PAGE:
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Safety group claims Toyota's acceleration problems caused by electronics

With the words “Toyota Truth” written repeatedly on a large red banner as a backdrop, four non-company safety experts gathered at the National Press Club on Tuesday afternoon to offer their theories on what is causing the Japanese automaker’s problems, including runaway acceleration, The Post's Dana Hedgpeth reports.

Bottom line to this group: It IS the electronics, despite Toyota's repeated claims to the contrary. Toyota says the acceleration problems are caused by mechanical issues, which are being addressed by its two big recalls.

The panel was moderated by former National Traffic Highway Safety Administration head Joan Claybrook, who has been a strong critic of her former agency, saying it is a "lapdog, not a watchdog" for the auto industry.

Keith Armstrong, an electronics expert, and his fellow panelists argued that there needs to be a push by NHTSA to have better design safety regulations for the electronics in vehicles. Toyota – or any other automaker – couldn’t possibly do enough testing to try out all the scenarios that can cause problems, they say. That, Armstrong has calculated, would require driving one car about 200 million miles or “test 36 vehicles, 24-7, for 10 years.”

In his slide show, Armstrong claimed “30 years of empirical evidence overwhelmingly points to sudden acceleration being caused by electronic system faults undetectable by inspection or testing.” And he argued that Toyota’s gas pedal with its “so-called dual-redundant sensor” isn’t reliable because they are only partially redundant. If they fail the same way and at the same time, as Armstrong said in his presentation, “there is no pixie dust.”

Toyota has hired an outside consulting group, Exponent, to test its vehicles' electronics, and NHTSA is doing the same.

At the same time, a number of electronics experts guess that Toyota's problems could be caused by software glitches that are almost impossible to anticipate and prevent in testing.

Toyota has repeatedly maintained that its software is clean.

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By Frank Ahrens  |  March 23, 2010; 5:14 PM ET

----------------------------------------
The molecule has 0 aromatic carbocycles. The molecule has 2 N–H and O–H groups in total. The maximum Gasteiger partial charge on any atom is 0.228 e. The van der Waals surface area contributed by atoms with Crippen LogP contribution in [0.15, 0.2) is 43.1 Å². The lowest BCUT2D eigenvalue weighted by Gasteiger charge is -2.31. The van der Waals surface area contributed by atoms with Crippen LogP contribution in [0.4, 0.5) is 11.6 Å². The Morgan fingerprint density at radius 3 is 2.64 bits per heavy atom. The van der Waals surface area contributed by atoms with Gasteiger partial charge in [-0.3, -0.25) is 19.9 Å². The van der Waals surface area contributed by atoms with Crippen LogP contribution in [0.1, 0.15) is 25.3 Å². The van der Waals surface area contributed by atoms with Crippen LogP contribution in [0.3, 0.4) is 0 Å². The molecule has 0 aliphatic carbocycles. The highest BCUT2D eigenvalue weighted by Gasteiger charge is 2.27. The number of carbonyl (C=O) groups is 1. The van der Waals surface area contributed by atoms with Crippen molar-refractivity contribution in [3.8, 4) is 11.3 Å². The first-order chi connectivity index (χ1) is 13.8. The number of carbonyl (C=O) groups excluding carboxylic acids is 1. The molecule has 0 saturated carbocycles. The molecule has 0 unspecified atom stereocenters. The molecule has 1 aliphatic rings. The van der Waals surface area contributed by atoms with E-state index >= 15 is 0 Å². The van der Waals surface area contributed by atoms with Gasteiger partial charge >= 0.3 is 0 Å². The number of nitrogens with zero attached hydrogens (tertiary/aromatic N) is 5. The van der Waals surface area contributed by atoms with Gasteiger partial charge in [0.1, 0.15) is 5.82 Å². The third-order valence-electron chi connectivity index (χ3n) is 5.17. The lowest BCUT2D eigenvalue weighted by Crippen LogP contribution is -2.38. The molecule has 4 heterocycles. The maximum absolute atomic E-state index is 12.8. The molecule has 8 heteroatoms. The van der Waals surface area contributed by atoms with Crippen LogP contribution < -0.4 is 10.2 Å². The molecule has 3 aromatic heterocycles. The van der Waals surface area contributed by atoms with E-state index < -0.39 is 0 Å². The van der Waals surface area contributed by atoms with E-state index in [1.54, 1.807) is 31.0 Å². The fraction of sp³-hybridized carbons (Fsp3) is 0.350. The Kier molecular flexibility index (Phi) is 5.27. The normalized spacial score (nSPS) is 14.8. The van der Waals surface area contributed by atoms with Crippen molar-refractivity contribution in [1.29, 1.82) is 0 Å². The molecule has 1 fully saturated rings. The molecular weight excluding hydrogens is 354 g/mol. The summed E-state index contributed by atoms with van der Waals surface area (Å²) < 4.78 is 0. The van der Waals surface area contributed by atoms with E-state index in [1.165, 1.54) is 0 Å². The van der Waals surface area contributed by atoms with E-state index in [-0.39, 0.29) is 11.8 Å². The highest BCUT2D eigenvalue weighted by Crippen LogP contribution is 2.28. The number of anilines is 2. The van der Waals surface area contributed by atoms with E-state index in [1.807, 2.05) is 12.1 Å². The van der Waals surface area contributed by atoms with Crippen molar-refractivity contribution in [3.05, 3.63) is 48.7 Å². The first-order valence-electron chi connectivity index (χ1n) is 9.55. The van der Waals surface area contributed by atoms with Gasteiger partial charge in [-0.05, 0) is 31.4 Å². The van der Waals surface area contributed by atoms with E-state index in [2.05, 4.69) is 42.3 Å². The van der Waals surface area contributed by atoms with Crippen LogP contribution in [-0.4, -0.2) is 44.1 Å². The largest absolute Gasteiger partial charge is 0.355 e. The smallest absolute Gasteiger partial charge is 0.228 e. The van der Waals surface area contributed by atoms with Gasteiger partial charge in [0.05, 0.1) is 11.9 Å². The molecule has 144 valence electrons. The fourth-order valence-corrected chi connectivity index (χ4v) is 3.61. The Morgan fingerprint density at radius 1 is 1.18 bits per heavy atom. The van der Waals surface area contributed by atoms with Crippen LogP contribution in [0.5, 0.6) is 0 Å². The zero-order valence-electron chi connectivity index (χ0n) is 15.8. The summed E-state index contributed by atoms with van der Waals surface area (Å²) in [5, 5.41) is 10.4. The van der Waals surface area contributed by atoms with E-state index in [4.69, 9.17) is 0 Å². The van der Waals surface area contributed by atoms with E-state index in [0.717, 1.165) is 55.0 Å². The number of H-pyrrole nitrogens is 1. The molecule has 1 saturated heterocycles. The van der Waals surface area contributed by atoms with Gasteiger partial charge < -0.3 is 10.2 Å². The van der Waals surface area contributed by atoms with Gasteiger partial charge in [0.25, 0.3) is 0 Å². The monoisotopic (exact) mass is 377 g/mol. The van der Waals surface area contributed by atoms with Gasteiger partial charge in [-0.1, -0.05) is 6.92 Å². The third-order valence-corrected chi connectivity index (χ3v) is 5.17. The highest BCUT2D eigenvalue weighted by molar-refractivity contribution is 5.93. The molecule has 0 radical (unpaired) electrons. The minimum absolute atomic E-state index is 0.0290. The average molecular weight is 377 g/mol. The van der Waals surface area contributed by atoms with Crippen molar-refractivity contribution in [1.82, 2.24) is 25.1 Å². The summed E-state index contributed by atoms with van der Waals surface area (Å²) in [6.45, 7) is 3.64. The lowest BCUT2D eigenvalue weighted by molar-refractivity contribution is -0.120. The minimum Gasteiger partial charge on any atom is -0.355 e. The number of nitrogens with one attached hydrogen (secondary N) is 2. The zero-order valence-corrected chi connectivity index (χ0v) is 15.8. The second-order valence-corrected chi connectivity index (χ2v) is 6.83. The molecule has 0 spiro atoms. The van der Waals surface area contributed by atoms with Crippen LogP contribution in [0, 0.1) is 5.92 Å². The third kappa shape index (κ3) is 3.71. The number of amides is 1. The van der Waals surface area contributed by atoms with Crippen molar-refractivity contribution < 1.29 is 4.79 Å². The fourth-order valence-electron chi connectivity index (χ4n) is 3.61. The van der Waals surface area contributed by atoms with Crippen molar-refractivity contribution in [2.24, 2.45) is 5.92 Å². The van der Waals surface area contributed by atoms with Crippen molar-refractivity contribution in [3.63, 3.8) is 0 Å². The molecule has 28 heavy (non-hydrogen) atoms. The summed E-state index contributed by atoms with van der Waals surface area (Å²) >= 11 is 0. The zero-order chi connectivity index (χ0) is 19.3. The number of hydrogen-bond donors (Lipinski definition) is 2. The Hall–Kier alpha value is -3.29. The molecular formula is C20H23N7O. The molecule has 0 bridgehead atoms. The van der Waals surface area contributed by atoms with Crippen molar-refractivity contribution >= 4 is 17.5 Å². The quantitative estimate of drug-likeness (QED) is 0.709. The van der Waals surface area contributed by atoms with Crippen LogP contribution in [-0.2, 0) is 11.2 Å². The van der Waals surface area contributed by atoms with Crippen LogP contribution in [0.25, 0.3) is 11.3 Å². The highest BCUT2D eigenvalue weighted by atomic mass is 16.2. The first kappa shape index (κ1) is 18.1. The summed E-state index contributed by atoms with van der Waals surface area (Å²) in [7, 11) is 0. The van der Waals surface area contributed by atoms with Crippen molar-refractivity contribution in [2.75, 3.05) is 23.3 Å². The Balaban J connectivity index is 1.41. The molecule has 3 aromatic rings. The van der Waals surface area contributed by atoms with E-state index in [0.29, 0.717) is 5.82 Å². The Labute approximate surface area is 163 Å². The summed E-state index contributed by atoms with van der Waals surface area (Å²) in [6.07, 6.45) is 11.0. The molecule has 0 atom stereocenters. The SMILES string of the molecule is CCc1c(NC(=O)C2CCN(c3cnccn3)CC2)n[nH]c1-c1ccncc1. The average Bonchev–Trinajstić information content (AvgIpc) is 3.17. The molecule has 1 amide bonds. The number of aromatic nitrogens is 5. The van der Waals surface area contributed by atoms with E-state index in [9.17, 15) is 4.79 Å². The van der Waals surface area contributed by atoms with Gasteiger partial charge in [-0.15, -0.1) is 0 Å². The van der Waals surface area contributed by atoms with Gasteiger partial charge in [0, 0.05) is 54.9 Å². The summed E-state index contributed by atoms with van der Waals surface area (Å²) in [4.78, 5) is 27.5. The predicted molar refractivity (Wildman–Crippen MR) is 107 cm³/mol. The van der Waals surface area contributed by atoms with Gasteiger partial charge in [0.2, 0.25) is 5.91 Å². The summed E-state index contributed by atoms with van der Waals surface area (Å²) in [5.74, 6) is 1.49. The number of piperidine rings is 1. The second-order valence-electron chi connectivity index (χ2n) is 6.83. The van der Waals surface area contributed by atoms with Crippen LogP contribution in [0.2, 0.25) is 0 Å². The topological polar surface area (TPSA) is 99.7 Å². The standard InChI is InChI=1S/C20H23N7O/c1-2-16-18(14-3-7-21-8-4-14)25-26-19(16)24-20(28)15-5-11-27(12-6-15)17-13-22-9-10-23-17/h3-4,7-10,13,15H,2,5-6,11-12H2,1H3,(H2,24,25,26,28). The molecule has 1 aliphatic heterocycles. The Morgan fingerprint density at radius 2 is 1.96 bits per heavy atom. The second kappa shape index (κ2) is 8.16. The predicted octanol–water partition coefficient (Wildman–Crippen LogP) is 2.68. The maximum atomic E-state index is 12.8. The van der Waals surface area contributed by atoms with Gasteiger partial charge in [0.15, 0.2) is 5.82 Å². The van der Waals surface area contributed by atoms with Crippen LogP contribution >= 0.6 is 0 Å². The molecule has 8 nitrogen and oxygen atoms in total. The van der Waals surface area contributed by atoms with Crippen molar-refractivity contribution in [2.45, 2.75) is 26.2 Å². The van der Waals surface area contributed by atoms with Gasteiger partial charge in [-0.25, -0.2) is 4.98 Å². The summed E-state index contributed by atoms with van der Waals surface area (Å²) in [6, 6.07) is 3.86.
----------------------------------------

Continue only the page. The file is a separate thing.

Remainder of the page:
Categories:  Autos , Regulation , The Ticker  | Tags: Joan Claybrook, NHTSA, Runaway acceleration, runaway prius, toyota  
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Comments

Joan Claybrook, another alumna from Ralph Nader School like Sean Kane who received money from at least 5 law firms currently engaging in legal actions against Toyota, paid to Gilbert for the questionable experiment, and invited Rhonda Smith for the hearing.

I read the title of the article, "Safety group claims Toyota's acceleration problems caused by electronics" Where is the evidence to support their assertion.

Joan Claybrook, being a lawyer herself,is stretching a law by apparently moderating a panel which is name-calling against Toyota without concrete evidences. I just simply wonder is she still inside of the law?

Posted by: unobedientbynature | March 24, 2010 6:04 AM | Report abuse

I just picked up some new fittings for my NOx system http://www.swagelok.com/markets/alternative_fuels.htm
Plan on running faster on laughing gas, so this could get a lot more dangerous. If the plumbing is right, should be able to elude aircraft. It's not for everybody. Software can slow you down, but hardware can speed you up and up beats down hands down. We can do 0-60 in 4, 0-100 in 10. 100-160 MPH is still a mystery. It depends on the plumbing. Don't use cheap low-grade fittings and never count on a computer when things get really fast.

Posted by: tossnokia | March 24, 2010 7:19 AM | Report abuse

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